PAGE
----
September 5, 2016
Sysmex Corporation (“Sysmex”) is headquartered in Japan and deals with the development, manufacture, sale, and distribution of diagnostic instruments, reagents and related software. It claims to be the largest supplier of hematology instrumentation and has established its branch office in the Philippines since 2000. Hyphens Pharma Pte. Ltd. (“Hyphens Pharma”) is a Singapore-based pharmaceutical company, which asserts to be the leader in specialty pharmaceuticals throughout the South East Asia region.
The dispute between Hyphens Pharma and Sysmex stemmed from Sysmex’s filing of a trademark application for the mark “HYPHEN BIOMED”, which covers goods under Class 5, namely: in vitro diagnostic and diagnostic preparations, among others. Hyphens Pharma opposed the application arguing that “HYPHEN BIOMED” is confusingly similar to its trademark and tradename “HYPHENS,” also covering goods under Class 5. On the contrary, Sysmex pointed to the presence of “BIOMED” and other device elements in the parties’ respective marks, which it claimed to sufficiently distinguish them from each other.
August 30, 2016
The inquiry of likelihood of confusion generally revolves around the point of view of the ordinary purchaser. In fact, jurisprudence in the Philippines is replete with trademark cases reiterating that competing marks are not meant to be scrutinized in a vacuum, but always in the context of an ordinarily intelligent buyer embedded in the realities of the marketplace. The case of Daicel Corporation vs. CFF GMBH & CO. KG (IPC No. 14-2013-0047) is an example of this standard of analysis.
Daicel Corporation is a Japanese company engaged in the manufacture, sale, and distribution of a wide spectrum of organic and inorganic products. Its predecessor Dainippon Celluloid, Ltd. came about after 8 celluloid manufacturing companies merged together during the First World War. The merger was in response to the unfortunate decrease in the demand of celluloid due to the recession. ‘DAICEL’ was coined and adopted as a trademark in 1956. And in 1966, ‘DAICEL’ was incorporated as the trade name. Presently, Daicel Corporation undertakes several key businesses including Cellulosic derivatives, organic chemicals, plastics, household products, among others.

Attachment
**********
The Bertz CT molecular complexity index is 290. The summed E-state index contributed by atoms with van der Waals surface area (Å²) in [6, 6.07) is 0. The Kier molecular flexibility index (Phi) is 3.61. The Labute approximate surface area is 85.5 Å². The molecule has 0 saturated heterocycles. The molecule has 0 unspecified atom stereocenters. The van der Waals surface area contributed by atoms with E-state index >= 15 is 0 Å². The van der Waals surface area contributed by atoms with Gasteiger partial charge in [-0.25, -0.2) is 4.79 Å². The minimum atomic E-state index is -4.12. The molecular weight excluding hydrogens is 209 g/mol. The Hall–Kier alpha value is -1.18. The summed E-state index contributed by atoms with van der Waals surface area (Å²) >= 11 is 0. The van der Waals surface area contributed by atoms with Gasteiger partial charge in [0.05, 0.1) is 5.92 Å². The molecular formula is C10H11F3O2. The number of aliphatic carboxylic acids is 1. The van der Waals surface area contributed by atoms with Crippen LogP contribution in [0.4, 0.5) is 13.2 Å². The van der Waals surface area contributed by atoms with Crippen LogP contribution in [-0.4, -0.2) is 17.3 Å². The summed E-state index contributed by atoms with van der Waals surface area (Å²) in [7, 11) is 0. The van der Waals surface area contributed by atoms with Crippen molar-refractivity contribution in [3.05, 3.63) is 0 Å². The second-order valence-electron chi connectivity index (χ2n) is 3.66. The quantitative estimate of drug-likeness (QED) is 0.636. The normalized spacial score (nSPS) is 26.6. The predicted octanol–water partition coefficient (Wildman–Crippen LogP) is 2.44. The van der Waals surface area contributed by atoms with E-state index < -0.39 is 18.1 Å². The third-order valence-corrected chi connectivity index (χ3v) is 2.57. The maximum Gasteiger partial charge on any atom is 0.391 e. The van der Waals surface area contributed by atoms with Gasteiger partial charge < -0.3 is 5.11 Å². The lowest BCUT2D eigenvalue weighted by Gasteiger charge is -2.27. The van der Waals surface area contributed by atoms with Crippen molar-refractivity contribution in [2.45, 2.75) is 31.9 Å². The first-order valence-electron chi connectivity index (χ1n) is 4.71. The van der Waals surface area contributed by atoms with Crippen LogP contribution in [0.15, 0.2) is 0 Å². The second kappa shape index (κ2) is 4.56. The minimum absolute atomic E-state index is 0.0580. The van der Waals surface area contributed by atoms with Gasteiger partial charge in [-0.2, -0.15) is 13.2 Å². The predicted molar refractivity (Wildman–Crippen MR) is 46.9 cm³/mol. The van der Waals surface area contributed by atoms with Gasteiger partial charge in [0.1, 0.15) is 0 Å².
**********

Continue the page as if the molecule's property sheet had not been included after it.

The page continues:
August 22, 2016
On July 11, 2016, the Director General of the Intellectual Property Office of the Philippines (IPOPHIL) signed IPOPHIL Memorandum Circular No. 16-007 which amended the existing Rules and Regulations on Inter Partes Proceedings as revised by Office Order No. 99, series of 2011. The amendments made to the existing rules and regulations were due to IPOPHIL’s aim to “achieve a more efficient and expeditious resolution” of inter partes cases including oppositions to applications for trademark registrations, petitions to cancel trademark registrations, petitions to cancel invention patents, utility model registrations, industrial design registrations , or any claim or parts of a claim and appeals before the Bureau of Legal Affairs and the Office of the Director General, respectively. The highlight of the recent amendment is that Hearing Officers/Adjudication Officers are now authorized to issue and sign Decisions and Final Orders, which authority used to be only limited to the Director of the Bureau of Legal Affairs or to the Committee of Three, in cases of petitions to cancel patents.
August 15, 2016
The series of decisions rendered by the Bureau of Legal Affairs (“BLA”) leave no doubt that the BRIDGESTONE trademark has solidified its status as a well-known mark in the Philippines and Bridgestone Corporation has secured exclusive rights to use the ‘STONE’ element of its BRIDGESTONE mark when the goods involved belong in Class 12.
Various trademark applications covering tire products filed by different proprietors have put Bridgestone Corporation on guard. First, there was an opposition case against Hangzhou Unibear Industrial Co., Ltd. (“Hangzhou”), wherein Bridgestone successfully convinced the Bureau that Hangzhou’s mark is confusingly similar to its registered B device. Bridgestone based its claim on Article 6bis of the Paris Convention and argued that the copying of even a portion of its well-known mark is enough to bar the registration of the subject mark. Apart from confusing similarity between the marks, the Bureau upheld the existence of likelihood of confusion on the basis of relatedness of the covered goods, which flow through the same channels of trade, i.e. automotive shops.
August 8, 2016